The Daily Telegraph, known online simply as The Telegraph, is a national British newspaper brand launched in 1855 and distributed across the UK and internationally. The paper was the first European newspaper to develop a website in 1994 and has been steady in its adoption of new platforms and technologies – on mobile devices alone it now attracts over 15M unique users a month.
Looking to align its ongoing digital transformation while simultaneously future-proofing its revenue streams, The Telegraph shifted to a subscriber-first focus in 2019, with the goal of achieving 10 million registrants and one million paid subscribers by 2023.
A key lever in its ’10-1-23‘ strategy is social media, as it allows The Telegraph to interact with its audiences and build trust that ultimately leads to subscriptions. The brand currently has 16M social media followers across all major platforms combined, with Facebook and Twitter its leading staples, while Instagram and LinkedIn are increasingly important platforms in the drive for subscriptions.
The Telegraph creates tailored content for each of these platforms, including TikTok and Snapchat, where the group is attempting to engage younger audiences who may not be primary targets for subscription given the average age of the publisher’s readership profile (46 years). “These platforms are more about reach for us,” says Elise Johnson, Head of Social Media at The Telegraph.
Converting social media followers
The big challenge, however, is how to turn this social media engagement into actual paying subscriptions. “It’s quite a slow burn to convince someone to become a subscriber,” adds Johnson, noting that although The
Telegraph offers a free month-long trial, readers aren’t always ready to become paying subscribers after this period – they’re often loyal subscribers of other newspapers who are hesitant to make a change.
“That’s where social media really steps in. If we’re always just asking audiences to click through to our website, that doesn’t actually ingratiate us to them. So, instead, we present articles to them and tell a whole story on social – we deliver a service rather than asking them to come to us,” explains Johnson. “Showing our audience respect in this way does eventually lead to subscription. Social media therefore plays an important role in driving subs, and it will only get bigger from now on.”
On every single platform, one fact stands out: when audiences are more engaged, subscriptions go upElise Johnson, Head of Social Media, Telegraph
Facebook success is a key subs driver
Facebook is perhaps The Telegraph’s most successful social media platform for converting followers into paying subscribers. Its strategy is two-fold:
- Curating posts and optimizing their timing for greater user engagement
- Scheduling the day’s posts in advance and focusing time and attention on other engagement-related initiatives.
To optimize both of the above, The Telegraph has been using Echobox, a social media AI solution that allows publishers to achieve greater social reach and automate their social media activity.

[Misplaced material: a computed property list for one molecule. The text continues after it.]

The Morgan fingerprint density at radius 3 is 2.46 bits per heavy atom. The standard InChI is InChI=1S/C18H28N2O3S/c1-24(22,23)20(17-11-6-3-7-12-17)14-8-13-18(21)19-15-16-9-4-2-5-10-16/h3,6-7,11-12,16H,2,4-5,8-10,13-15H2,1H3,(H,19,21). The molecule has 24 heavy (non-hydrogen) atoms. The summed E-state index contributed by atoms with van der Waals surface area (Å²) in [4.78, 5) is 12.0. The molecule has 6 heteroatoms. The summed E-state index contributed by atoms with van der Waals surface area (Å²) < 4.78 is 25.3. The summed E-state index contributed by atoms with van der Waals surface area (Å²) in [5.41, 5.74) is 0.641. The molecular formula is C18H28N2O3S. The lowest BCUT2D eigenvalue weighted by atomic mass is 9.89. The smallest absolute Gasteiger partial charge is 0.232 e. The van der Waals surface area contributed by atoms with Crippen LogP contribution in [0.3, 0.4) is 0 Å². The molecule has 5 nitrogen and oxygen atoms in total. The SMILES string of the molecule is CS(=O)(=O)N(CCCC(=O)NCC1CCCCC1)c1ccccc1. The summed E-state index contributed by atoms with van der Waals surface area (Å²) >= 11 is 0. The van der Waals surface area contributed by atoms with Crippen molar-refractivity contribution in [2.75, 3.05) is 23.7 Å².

The Telegraph combines AI-driven automation and journalist-guided posting depending on the content and the context. “We take a human-led approach for deciding which content to post, but we often leave it to Echobox to decide when articles are posted. Especially when it’s not a very busy news day we let the AI take over,” Johnson adds.
Timing optimization takes a huge load out of the job, as you don’t need to fiddle about and keep track of what to post every half hourElise Johnson, Head of Social Media, Telegraph
The importance of A/B testing
The Telegraph also uses A/B testing for Facebook, which enables the testing of different headlines, messages, images or videos to find which versions are most engaging to audiences. “We use A/B when we want to demonstrate the power of a shorter headline, or when we’re trying to help a reporter or journalist understand what works better for our audience,” adds Johnson.
Publishers who A/B test their Facebook posts typically see 25% more clicks on average.Antoine Amann, CEO of Echobox
Antoine Amann, CEO of Echobox, says, “Publishers’ social media teams often spend a fair amount of time determining the best content to share or reshare on social media, and the best times to post to generate the most traffic and engagement. Like The Telegraph, many publishers are now realizing the advantages of using AI to remove this guesswork and optimize their social media publishing.
“As we see in The Telegraph’s experience, they save significant time which can instead be spent on high-value activities like creating engaging content and driving digital subscriptions.”
For the Telegraph, the AI automation of social media has been paying off as it works towards its “10-1-23” digital subscription goals – the publisher has seen an overall increase of 38% in Facebook clicks and, on average, its Facebook shares receive 205% more clicks than other posts shared manually. Partly as a result, the publisher generated 45% growth in digital subscribers up to August 2020 (latest figures available), a figure also clearly boosted by coronavirus reporting and travel-related news.